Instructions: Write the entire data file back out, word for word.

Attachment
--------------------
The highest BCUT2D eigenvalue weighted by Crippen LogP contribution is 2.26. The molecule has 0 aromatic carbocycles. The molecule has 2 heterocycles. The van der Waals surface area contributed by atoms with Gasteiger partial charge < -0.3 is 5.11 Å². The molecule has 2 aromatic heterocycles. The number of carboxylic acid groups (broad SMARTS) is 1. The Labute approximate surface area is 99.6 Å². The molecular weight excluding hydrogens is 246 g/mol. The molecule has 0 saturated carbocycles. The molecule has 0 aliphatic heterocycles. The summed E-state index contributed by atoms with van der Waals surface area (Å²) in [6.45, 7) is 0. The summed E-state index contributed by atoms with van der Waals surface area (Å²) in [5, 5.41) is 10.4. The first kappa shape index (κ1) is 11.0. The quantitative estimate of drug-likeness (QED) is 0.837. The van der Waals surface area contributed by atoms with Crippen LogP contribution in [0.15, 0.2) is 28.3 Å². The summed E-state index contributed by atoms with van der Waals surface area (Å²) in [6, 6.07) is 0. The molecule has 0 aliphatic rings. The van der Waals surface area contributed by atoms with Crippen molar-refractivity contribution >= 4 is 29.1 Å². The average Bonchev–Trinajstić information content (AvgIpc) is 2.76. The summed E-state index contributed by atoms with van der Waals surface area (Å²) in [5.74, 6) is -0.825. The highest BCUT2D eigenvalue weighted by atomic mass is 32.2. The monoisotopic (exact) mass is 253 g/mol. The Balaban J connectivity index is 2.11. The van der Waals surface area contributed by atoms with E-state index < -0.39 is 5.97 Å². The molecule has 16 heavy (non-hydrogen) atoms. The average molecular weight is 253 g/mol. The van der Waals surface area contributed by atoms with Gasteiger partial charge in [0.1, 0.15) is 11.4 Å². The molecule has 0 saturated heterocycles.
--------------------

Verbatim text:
The highest BCUT2D eigenvalue weighted by Crippen LogP contribution is 2.26. The molecule has 0 aromatic carbocycles. The molecule has 2 heterocycles. The van der Waals surface area contributed by atoms with Gasteiger partial charge < -0.3 is 5.11 Å². The molecule has 2 aromatic heterocycles. The number of carboxylic acid groups (broad SMARTS) is 1. The Labute approximate surface area is 99.6 Å². The molecular weight excluding hydrogens is 246 g/mol. The molecule has 0 saturated carbocycles. The molecule has 0 aliphatic heterocycles. The summed E-state index contributed by atoms with van der Waals surface area (Å²) in [6.45, 7) is 0. The summed E-state index contributed by atoms with van der Waals surface area (Å²) in [5, 5.41) is 10.4. The first kappa shape index (κ1) is 11.0. The quantitative estimate of drug-likeness (QED) is 0.837. The van der Waals surface area contributed by atoms with Crippen LogP contribution in [0.15, 0.2) is 28.3 Å². The summed E-state index contributed by atoms with van der Waals surface area (Å²) in [6, 6.07) is 0. The molecule has 0 aliphatic rings. The van der Waals surface area contributed by atoms with Crippen molar-refractivity contribution >= 4 is 29.1 Å². The average Bonchev–Trinajstić information content (AvgIpc) is 2.76. The summed E-state index contributed by atoms with van der Waals surface area (Å²) in [5.74, 6) is -0.825. The highest BCUT2D eigenvalue weighted by atomic mass is 32.2. The monoisotopic (exact) mass is 253 g/mol. The Balaban J connectivity index is 2.11. The van der Waals surface area contributed by atoms with E-state index < -0.39 is 5.97 Å². The molecule has 16 heavy (non-hydrogen) atoms. The average molecular weight is 253 g/mol. The van der Waals surface area contributed by atoms with Gasteiger partial charge in [0.1, 0.15) is 11.4 Å². The molecule has 0 saturated heterocycles.